SYS can be present in infants suspected with PWS but some unique features, such as arthrogryposis, can help discriminate between the two syndromes. An episode of neurological deterioration following febrile illness should be recognized as an important complication.

Background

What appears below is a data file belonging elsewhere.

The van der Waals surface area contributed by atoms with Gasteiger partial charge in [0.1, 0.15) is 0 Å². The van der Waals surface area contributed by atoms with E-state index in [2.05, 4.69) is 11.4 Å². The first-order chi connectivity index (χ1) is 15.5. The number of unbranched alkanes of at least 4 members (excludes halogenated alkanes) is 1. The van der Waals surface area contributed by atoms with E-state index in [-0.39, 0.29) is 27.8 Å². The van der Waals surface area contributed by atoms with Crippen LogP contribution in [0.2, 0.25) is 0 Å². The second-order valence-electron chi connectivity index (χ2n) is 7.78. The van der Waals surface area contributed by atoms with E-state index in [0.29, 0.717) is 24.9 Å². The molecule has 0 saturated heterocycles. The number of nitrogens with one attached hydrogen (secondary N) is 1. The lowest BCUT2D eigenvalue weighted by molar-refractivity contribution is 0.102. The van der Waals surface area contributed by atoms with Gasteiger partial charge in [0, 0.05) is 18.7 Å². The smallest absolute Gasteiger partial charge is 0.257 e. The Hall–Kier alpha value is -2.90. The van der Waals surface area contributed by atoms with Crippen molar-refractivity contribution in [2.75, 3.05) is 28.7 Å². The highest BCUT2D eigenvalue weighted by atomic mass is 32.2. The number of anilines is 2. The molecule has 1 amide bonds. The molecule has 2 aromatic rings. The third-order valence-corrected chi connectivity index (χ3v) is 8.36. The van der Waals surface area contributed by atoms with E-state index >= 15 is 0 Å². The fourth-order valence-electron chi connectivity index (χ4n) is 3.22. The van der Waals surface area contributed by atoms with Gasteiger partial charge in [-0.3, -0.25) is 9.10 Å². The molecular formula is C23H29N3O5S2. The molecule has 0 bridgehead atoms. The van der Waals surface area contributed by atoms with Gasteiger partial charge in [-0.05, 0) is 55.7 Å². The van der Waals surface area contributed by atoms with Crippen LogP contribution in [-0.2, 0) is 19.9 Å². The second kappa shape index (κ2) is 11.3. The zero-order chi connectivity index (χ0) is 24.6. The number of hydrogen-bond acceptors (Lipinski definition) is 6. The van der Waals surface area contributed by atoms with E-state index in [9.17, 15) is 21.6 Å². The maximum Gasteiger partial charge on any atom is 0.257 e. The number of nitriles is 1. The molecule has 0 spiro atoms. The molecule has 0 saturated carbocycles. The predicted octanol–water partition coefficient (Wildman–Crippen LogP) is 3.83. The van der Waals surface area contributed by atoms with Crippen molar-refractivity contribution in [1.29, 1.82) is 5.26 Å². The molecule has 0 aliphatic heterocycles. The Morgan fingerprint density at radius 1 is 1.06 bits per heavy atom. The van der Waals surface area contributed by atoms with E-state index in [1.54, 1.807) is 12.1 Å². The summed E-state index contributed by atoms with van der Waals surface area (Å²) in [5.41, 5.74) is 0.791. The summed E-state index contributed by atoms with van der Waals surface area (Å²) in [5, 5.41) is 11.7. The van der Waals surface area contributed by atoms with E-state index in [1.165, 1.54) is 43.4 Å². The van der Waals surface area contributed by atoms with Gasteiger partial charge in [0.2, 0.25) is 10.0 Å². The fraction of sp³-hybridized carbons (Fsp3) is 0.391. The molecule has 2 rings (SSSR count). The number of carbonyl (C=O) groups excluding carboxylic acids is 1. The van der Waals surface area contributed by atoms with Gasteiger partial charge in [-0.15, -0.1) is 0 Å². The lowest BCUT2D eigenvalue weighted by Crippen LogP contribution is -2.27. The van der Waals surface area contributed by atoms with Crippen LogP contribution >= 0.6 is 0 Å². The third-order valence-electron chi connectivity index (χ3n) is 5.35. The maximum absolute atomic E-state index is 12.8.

Chromosome 15q11-q13 contains a cluster of imprinted genes essential for normal mammalian neurodevelopment [1]. Paternal deletions of this region result in Prader-Willi syndrome (PWS, OMIM #176270) [1, 2]. It was recently reported that truncating variants in MAGEL2, one of the paternally expressed genes located in this region, caused Schaaf-Yang syndrome (SYS, OMIM #615547) [3,4,5,6,7,8,9,10]. SYS patients present with several symptoms typical of PWS, such as developmental delay, neonatal hypotonia, poor suck that requires special feeding techniques, and excessive weight gain. However, they also experience symptoms not typically seen in PWS, including arthrogryposis and autism spectrum disorder (ASD) [3,4,5,6,7,8,9,10]. Truncating variants in MAGEL2 cause severe arthrogryposis with reduced fetal movement resulting in perinatal death [11]. Recently, pathogenic variants in MAGEL2 were reported as causes of Chitayat-Hall syndrome, which is characterized by distal arthrogryposis, intellectual disability, dysmorphic features and hypopituitarism, and in particular, growth hormone deficiency (OMIM #208080) [12,13,14]. These reports demonstrated that SYS and Chitayat-Hall syndromes are allelic disorders.